The first chords of Yellow, Coldplay’s hit single, start playing as we meet Mason (Ellar Coltrane)—whose entire childhood is about to be summarized before our eyes—lying on the grass. Such a familiar beginning is striking; singing along in my head, almost inevitable. How old was I the first time I heard it? I must have been about eleven. I remember walking on the beach, listening to it on my sister’s state-of-the-art MiniDisc player. What a relic it seems now. At the time I thought it was a very beachy song; now I know I used to think so predominantly because of the music video, which features lead singer Chris Martin walking along the shoreline in what must have been a bad trip. The song sets the year better than a super would: it’s 2000, Parachutes has just come out and the world has yet to see Britney Spears rise, the Twin Towers fall, wars begin and–sort of–end, Obama get elected and, of course, the grand finale of the Harry Potter series. Shot over the course of twelve years, Boyhood is Richard Linklater’s masterpiece.
Olivia (Patricia Arquette) is a single mother with two kids: the quiet Mason, still trying to figure out life (where do wasps come from?); and Samantha (Lorelei Linklater), who has things pretty much sorted out: get good grades, annoy brother as much as possible. Mom decides they are moving to Houston because she wants a degree and a better life. The kids refuse, as kids do, and they move anyway. And so the journey of both childhood and adulthood begins.
The father (Ethan Hawke) intervenes some throughout the years. Split from the very beginning, both parents almost never interact. This is not a movie about forgiveness, about a family getting back together, or a couple finding each other after many years (no meet-cutes and goodbyes, no Julie Delpy, no Paris). Quite the contrary, in Boyhood love and relationships are unsuccessful and tumultuous with perhaps one exception, designed to last (but who knows for how long). Olivia has to shake off the wrong man three times during the movie, and Mason Sr. goes through the motions like any bachelor whose relationships are not relevant enough to even mention to his children.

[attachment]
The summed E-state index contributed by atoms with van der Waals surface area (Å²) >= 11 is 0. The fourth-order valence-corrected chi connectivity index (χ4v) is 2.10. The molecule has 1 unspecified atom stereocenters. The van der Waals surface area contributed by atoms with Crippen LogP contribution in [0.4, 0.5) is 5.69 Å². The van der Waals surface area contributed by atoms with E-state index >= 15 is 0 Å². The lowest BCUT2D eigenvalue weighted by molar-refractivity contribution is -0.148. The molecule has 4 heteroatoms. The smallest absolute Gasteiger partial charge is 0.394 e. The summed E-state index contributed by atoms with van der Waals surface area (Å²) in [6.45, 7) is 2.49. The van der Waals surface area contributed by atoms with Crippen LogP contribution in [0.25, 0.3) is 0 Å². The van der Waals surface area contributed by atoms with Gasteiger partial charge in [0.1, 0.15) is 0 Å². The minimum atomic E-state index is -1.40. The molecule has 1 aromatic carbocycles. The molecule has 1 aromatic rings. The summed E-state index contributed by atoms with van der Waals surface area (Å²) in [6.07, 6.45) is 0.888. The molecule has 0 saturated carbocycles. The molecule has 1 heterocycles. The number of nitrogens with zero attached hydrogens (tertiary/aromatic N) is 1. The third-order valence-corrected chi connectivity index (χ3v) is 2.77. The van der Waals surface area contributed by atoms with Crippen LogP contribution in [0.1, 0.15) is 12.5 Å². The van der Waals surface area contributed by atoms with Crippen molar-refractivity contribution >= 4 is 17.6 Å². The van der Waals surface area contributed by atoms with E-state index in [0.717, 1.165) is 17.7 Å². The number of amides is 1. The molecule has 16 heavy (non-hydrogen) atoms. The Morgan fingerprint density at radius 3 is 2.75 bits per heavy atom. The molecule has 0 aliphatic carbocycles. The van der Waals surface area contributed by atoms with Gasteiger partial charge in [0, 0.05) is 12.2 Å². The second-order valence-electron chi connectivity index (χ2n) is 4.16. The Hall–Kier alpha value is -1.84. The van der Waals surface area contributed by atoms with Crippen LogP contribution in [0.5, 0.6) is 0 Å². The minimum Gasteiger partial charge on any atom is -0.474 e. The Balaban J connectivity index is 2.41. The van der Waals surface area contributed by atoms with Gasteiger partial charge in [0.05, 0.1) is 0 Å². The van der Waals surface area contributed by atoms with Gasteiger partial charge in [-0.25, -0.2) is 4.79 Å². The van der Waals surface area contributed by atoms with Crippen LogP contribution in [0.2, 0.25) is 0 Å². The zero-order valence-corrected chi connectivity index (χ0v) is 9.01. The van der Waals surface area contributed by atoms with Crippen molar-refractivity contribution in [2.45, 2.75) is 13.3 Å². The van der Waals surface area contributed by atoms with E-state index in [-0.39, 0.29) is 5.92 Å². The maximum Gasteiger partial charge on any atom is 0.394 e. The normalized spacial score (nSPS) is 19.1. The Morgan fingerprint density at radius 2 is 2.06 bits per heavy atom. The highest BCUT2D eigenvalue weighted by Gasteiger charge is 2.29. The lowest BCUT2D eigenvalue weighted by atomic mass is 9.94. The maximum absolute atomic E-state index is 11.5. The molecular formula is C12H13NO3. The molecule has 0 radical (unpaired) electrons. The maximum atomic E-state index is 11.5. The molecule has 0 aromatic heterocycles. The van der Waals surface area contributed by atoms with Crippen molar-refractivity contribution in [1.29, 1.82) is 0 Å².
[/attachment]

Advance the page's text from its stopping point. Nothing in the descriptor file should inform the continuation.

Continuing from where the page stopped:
Mason and Samantha go to school, make new friends, lose them, forget them and move on. They go bowling, camping, and baseball watching with their father. They grow older and become awkward. They get a stepfather, brother and sister: people who are supposed to last, to become family. But even family can be replaced, outgrown or, however tragically, left behind.
Parallel to Mason’s childhood (and we know the movie is about him only because it is boy, not girl or neutralhood in the title), the film also portrays the expectations and struggles of his parents. Ordinary problems, such as financial instability, scholarly ambitions, the search for love and the constant letdowns of a world where being self-sufficient is not always sufficient, set a backdrop for the boy’s coming-of-age story.
As boyhood empathy begins to wane and teenage self-importance starts to take over, the film’s focus shifts more decidedly onto Mason. He deals with peer pressure, lies to his friends about having sex and tries to look cool through very poor hairstyle choices. He makes out with girls on backseats, smokes pot, flunks tests, talks back to teachers, finds a hobby and turns it into a life-changing passion, applies for colleges and leaves home. All this is starting to sound too normal, undramatic even. If this is a coming-of-age-film, all the clichéd plot points seem to have been left out. Why would we be interested in the normal lives of a middle-class family?
Of course, shooting a film over the course of twelve years is a great feat. However, an original approach and a lot of patience will never be enough to make up for a lack of storyline. Composed of short fragments, many unrelated and inconsequential (much like real childhood), Boyhood not only builds characters, but a lifetime. The effect is tear jerking, but why?